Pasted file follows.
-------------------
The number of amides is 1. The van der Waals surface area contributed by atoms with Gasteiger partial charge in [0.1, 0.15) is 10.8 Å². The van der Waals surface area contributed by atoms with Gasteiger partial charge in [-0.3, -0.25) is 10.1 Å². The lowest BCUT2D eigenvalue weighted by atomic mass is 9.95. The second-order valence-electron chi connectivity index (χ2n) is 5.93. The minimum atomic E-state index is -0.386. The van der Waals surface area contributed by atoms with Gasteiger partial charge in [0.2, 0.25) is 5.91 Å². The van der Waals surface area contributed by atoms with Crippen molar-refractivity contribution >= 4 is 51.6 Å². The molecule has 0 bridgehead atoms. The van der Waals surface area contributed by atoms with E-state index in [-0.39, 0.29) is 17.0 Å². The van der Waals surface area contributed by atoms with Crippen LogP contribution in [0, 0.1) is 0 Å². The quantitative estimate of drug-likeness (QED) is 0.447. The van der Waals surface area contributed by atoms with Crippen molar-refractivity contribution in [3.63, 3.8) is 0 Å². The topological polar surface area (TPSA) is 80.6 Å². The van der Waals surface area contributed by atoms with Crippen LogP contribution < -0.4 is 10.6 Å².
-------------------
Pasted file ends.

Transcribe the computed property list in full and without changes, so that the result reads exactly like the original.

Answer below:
The number of amides is 1. The van der Waals surface area contributed by atoms with Gasteiger partial charge in [0.1, 0.15) is 10.8 Å². The van der Waals surface area contributed by atoms with Gasteiger partial charge in [-0.3, -0.25) is 10.1 Å². The lowest BCUT2D eigenvalue weighted by atomic mass is 9.95. The second-order valence-electron chi connectivity index (χ2n) is 5.93. The minimum atomic E-state index is -0.386. The van der Waals surface area contributed by atoms with Gasteiger partial charge in [0.2, 0.25) is 5.91 Å². The van der Waals surface area contributed by atoms with Crippen molar-refractivity contribution >= 4 is 51.6 Å². The molecule has 0 bridgehead atoms. The van der Waals surface area contributed by atoms with E-state index in [-0.39, 0.29) is 17.0 Å². The van der Waals surface area contributed by atoms with Crippen LogP contribution in [0, 0.1) is 0 Å². The quantitative estimate of drug-likeness (QED) is 0.447. The van der Waals surface area contributed by atoms with Crippen molar-refractivity contribution in [3.63, 3.8) is 0 Å². The topological polar surface area (TPSA) is 80.6 Å². The van der Waals surface area contributed by atoms with Crippen LogP contribution < -0.4 is 10.6 Å².